The recognition happens when I see that I have been seen.[5]That’s when relationship starts. When you know you are seen by the other. When Mary, Peter, Thomas, John and all the other witnesses of the resurrection know that they are seen by the resurrected Jesus and recognized for who they are. Then they know and appreciate that they are part of the resurrection story, not distant from it but very much involved in the story we know.

The resurrection of Jesus means that not only have we heard this story before, not only armchair, arm-length critics of the story. But we are participants of it. Ourselves. We see that we have been seen.

We are Greta Thunberg. We are Doug Ford. We are Justin Trudeau. We are Jody Wilson-Raybould. We are Jane Philpott. We are all those people –whomever you first like to scrutinize, criticize, even demean and disparage. Because the person you first point a finger at is really about you, about your woundedness. When we judge another, we need to be aware that this judgement only exposes our own moral disparity. What we judge in the other reveals something in our shadow side, our weakness that we want to hide, suppress and deny for some reason. A part of ourselves that we have not been able to come to terms with and accept.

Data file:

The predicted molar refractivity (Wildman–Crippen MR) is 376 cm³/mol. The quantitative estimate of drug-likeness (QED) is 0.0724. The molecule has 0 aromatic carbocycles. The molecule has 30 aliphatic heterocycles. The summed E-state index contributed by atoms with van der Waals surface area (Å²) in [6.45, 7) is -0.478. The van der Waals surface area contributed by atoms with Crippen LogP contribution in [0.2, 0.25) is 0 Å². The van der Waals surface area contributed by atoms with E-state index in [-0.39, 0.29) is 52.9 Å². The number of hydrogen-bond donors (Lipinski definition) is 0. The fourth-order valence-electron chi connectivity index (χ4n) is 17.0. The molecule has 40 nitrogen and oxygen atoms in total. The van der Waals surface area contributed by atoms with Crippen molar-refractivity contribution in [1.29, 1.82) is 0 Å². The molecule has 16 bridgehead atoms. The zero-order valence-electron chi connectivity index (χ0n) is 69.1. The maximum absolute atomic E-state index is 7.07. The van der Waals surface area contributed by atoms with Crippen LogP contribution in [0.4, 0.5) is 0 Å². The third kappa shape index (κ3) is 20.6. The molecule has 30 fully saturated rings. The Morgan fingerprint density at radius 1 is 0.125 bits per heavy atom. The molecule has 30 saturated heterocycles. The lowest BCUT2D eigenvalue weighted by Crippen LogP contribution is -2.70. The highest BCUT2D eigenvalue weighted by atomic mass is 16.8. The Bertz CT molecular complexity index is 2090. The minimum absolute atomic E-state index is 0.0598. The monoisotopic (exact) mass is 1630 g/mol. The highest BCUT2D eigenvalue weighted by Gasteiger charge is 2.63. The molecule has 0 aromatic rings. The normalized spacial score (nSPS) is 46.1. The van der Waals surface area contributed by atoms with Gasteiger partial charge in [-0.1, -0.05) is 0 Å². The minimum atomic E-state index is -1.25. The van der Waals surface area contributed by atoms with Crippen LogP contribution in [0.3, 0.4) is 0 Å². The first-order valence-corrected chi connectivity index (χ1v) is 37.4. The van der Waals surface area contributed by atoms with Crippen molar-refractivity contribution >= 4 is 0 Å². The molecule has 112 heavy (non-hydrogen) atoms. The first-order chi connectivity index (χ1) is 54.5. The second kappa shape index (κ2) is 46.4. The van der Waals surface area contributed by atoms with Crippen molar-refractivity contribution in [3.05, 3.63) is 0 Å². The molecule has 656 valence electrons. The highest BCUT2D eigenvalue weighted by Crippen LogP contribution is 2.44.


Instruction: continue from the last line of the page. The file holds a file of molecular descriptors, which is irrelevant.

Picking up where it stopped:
And yet, despite that dis-arming truth, the resurrected Jesus does not ignore us and walk by us in the crowd. Just as Jesus called out to Mary at the tomb and said her name, “Mary.” Just as Jesus called out to the disciples to let them know that they are seen and recognized by the loving, penetrating, all-knowing gaze of a gracious God – Jesus calls out to you and to me.

The resurrection story from the bible is not just a story we know, or think we know. The resurrection story is not really just a story about believing in the fact of the resurrection. It is believing that someone, starting with Jesus but not ending with Jesus, could be wounded and also resurrected at the same time.[6]

Resurrection is not merely about some perfected, other-worldly state that only few people achieve by their own strength or moral righteousness. That is the story the world believes. Resurrection is not some fanciful state of being, occupied only by Jesus, the Son of God. But because of Jesus’ resurrection, we all now can be seen for who we are. Like Christ we are all ‘little Christs’ (Martin Luther’s term) – wounded and resurrected at the same time. When we see that we are seen by loving eyes looking on us despite the woundedness therein. Despite the scars, the hurts, the ongoing struggles.

There is the hope.